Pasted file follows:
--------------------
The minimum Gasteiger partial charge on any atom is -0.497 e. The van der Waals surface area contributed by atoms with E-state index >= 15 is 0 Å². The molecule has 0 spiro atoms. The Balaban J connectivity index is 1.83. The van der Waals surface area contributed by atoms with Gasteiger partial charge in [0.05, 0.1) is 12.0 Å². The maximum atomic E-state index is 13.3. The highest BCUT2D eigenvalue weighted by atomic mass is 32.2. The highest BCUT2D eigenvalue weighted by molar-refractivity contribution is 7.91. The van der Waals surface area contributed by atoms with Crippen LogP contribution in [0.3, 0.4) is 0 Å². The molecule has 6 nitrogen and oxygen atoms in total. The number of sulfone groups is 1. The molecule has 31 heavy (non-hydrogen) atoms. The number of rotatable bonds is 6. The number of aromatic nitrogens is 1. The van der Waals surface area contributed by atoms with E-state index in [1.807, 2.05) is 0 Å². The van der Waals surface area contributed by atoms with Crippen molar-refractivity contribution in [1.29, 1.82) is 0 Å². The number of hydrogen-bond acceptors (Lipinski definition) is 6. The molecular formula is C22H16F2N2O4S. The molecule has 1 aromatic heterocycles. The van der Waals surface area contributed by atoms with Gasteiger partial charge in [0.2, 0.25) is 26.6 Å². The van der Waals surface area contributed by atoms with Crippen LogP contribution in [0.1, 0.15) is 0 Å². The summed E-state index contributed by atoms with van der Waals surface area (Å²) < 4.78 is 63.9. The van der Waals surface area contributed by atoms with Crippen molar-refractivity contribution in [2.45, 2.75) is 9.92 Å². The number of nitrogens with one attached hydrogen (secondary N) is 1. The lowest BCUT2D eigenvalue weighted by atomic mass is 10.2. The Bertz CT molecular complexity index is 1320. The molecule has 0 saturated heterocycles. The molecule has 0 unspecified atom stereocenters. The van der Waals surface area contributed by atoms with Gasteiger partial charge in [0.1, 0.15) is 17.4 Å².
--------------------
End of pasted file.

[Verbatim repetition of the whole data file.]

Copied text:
The minimum Gasteiger partial charge on any atom is -0.497 e. The van der Waals surface area contributed by atoms with E-state index >= 15 is 0 Å². The molecule has 0 spiro atoms. The Balaban J connectivity index is 1.83. The van der Waals surface area contributed by atoms with Gasteiger partial charge in [0.05, 0.1) is 12.0 Å². The maximum atomic E-state index is 13.3. The highest BCUT2D eigenvalue weighted by atomic mass is 32.2. The highest BCUT2D eigenvalue weighted by molar-refractivity contribution is 7.91. The van der Waals surface area contributed by atoms with Crippen LogP contribution in [0.3, 0.4) is 0 Å². The molecule has 6 nitrogen and oxygen atoms in total. The number of sulfone groups is 1. The molecule has 31 heavy (non-hydrogen) atoms. The number of rotatable bonds is 6. The number of aromatic nitrogens is 1. The van der Waals surface area contributed by atoms with E-state index in [1.807, 2.05) is 0 Å². The van der Waals surface area contributed by atoms with Crippen molar-refractivity contribution in [1.29, 1.82) is 0 Å². The number of hydrogen-bond acceptors (Lipinski definition) is 6. The molecular formula is C22H16F2N2O4S. The molecule has 1 aromatic heterocycles. The van der Waals surface area contributed by atoms with Gasteiger partial charge in [0.2, 0.25) is 26.6 Å². The van der Waals surface area contributed by atoms with Crippen LogP contribution in [0.1, 0.15) is 0 Å². The summed E-state index contributed by atoms with van der Waals surface area (Å²) < 4.78 is 63.9. The van der Waals surface area contributed by atoms with Crippen molar-refractivity contribution in [2.45, 2.75) is 9.92 Å². The number of nitrogens with one attached hydrogen (secondary N) is 1. The lowest BCUT2D eigenvalue weighted by atomic mass is 10.2. The Bertz CT molecular complexity index is 1320. The molecule has 0 saturated heterocycles. The molecule has 0 unspecified atom stereocenters. The van der Waals surface area contributed by atoms with Gasteiger partial charge in [0.1, 0.15) is 17.4 Å².